In the next step of this work, we took into account the second slowest relaxation, such as CCR, with Eqs. (2) and (3). Figure 2(d) shows an example of the calculated carrier-density evolution, and Fig. 2(e) shows the calculated gated waveform still with the conventional DISC scheme. In this example, we intentionally chose a set of model parameters (Table 1) that ensured the calculated carrier-density would clearly recover with the second slowest time constant τ2 to some extent in the first step, and then start recovering with the slowest time constant τ1 (Fig. 2(d)). (In fact, many of the cross-gain-modulated probe waveforms that we experimentally measured with our cross-correlator with an ultra-short time resolution of 1 to 2 ps consisted of two-step recovery curves similar to those in Fig. 2(d).) Figure 2(e) indicates that the impact of the two-step recovery curve is very strong; it caused a strong distortion in the gated waveform in the figure. As a result, the gated pulse waveform looked like a doublet pulse. (The shape of this distorted pulse was more sensitive to the MZI phase bias Δφb than the gated waveform in Fig. 2(c).)
To interpret the source of the above temporal waveform distortion in the frequency domain, we calculated the intensity and phase profiles of the cw probe light after it was cross-gain-modulated and cross-phase-modulated in the SOA (Figs. 4(a) and 4(b)). Comparing these profiles with those in Figs. 3(a) and (b), we see that the second slowest relaxation significantly influenced both of these intensity and phase profiles. The modulated probe light having complex spectral components in Figs. 4(a) and 4(b) was converted into the strongly distorted waveform in Fig. 2(e), after the modulated probe light propagated through the MZI filter (Figs. 3(c) and 3(d)) in the conventional DISC scheme.
Paying attention to the distorted complex spectral components in Figs. 4(a) and (b), we designed the optical spectrum synthesizer in the expanded DISC scheme (Fig. 1(b)) so that the synthesizer compensated for the influences of the second slowest relaxation on the complex spectral components. Figures 4(c) and (d) show the transmittance spectrum and phase profile of the synthesizer, which we came close to optimizing in our manual, step-wise manner. (The synthesizer was assumed to be digital and top-flat, with a frequency resolution matched to the optical pulse frequency of 25 GHz.) After the modulated probe light penetrated the optimized synthesizer, the envelope of the modulated probe light’s intensity profile was re-shaped to a smooth, almost Gaussian-like curve (Fig. 4(e)). In addition, the envelope of its phase profile was re-shaped to an almost linear curve within the relative frequency range from -300 GHz to +200 GHz (Fig. 4(f)).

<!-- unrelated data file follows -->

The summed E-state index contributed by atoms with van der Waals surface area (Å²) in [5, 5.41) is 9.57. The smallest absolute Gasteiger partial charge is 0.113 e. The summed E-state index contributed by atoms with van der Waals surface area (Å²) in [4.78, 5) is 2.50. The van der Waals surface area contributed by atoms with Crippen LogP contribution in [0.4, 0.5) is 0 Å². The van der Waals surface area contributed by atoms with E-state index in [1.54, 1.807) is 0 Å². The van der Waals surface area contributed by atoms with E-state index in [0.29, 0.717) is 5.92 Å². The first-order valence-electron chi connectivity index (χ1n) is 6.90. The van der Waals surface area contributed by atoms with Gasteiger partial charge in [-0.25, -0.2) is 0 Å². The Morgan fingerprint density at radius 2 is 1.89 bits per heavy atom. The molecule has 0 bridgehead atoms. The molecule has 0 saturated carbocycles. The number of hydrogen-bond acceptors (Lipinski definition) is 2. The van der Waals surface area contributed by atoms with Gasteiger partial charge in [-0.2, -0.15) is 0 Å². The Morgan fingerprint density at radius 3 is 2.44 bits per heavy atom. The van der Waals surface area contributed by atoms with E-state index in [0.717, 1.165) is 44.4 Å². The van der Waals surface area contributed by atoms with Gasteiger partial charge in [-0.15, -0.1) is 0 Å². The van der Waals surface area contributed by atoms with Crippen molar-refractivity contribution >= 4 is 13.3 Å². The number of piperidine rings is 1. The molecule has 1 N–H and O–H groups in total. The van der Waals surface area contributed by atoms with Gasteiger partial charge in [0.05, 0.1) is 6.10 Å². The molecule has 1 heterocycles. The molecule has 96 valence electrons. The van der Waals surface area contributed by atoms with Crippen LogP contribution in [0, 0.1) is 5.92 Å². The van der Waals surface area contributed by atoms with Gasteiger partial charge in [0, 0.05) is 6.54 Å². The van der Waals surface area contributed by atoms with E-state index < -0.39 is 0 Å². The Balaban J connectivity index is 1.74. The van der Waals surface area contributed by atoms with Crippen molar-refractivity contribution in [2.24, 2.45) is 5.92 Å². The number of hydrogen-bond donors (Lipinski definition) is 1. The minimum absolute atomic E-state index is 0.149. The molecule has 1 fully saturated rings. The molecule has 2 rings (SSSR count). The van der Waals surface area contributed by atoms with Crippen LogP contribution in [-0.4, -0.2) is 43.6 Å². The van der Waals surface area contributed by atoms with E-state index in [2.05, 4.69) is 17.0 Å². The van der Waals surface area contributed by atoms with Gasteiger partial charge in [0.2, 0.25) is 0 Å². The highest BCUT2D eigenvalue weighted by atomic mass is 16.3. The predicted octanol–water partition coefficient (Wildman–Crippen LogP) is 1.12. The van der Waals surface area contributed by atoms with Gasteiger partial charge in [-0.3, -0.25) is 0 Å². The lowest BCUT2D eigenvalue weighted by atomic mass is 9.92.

Figures 5(a) to (c) respectively show the set of the input clock pulse train (λ1), the carrier density modulated by this input clock train, and the gated waveform (λ2) in the expanded DISC scheme that includes the optimized spectrum synthesizer. The gated waveform with very little distortion shown in Fig. 5(c), along with the results in Figs. 4(e) and (f), indicate that the effects of the second slowest relaxation were successfully compensated for by the spectrum synthesizer design in Figs. 4(c) and (d).
We last investigated whether the above synthesizer design is effective for pseudorandom data pulses in the following ways. Figures 5(d) to (f) respectively show the input data pulse train (λ1), the carrier density modulated by the input data pulse train, and the gated waveform (λ2). The pseudorandom binary data pattern was numerically generated with a random number generation technique similar to that in . The pattern length was set to 231-1 as that in Ref. 15. The power of the input cw light was increased to 500 µW (Table 1) so that the cw light accelerated the carrier’s recovery and consequently suppressed the pattern-induced amplitude fluctuation to within ±10% in Fig. 5(f). Figures 6(a) and (b) respectively show the eye diagram and averaged optical spectrum of the input random data pulses. Figures 6(c) and (d) respectively show those of the gated waveform in Fig. 5(f). In contrast to the gated waveform that was only partially shown in Fig. 5(f), the eye diagrams in Figs. 6(a) and (c) were generated from 1,000-bit-long random data pulses. The spectra in Figs. 6(b) and (d) were also generated from the same 1,000-bit-long random data pulses. We have three points to make regarding these results:
- The gated waveform in Fig. 5(f) indicated that our spectrum synthesizer block in the expanded DISC scheme almost fully removed the second-slowest-relaxation-induced distortion from the random data waveform.
- In the eye diagram of the gated waveform with the logarithmic intensity scale in Fig. 6(c), the second-slowest- relaxation-induced distortion appeared very weakly, and looked like background noise components. The signal-to-noise ratio in this eye diagram was 20 dB.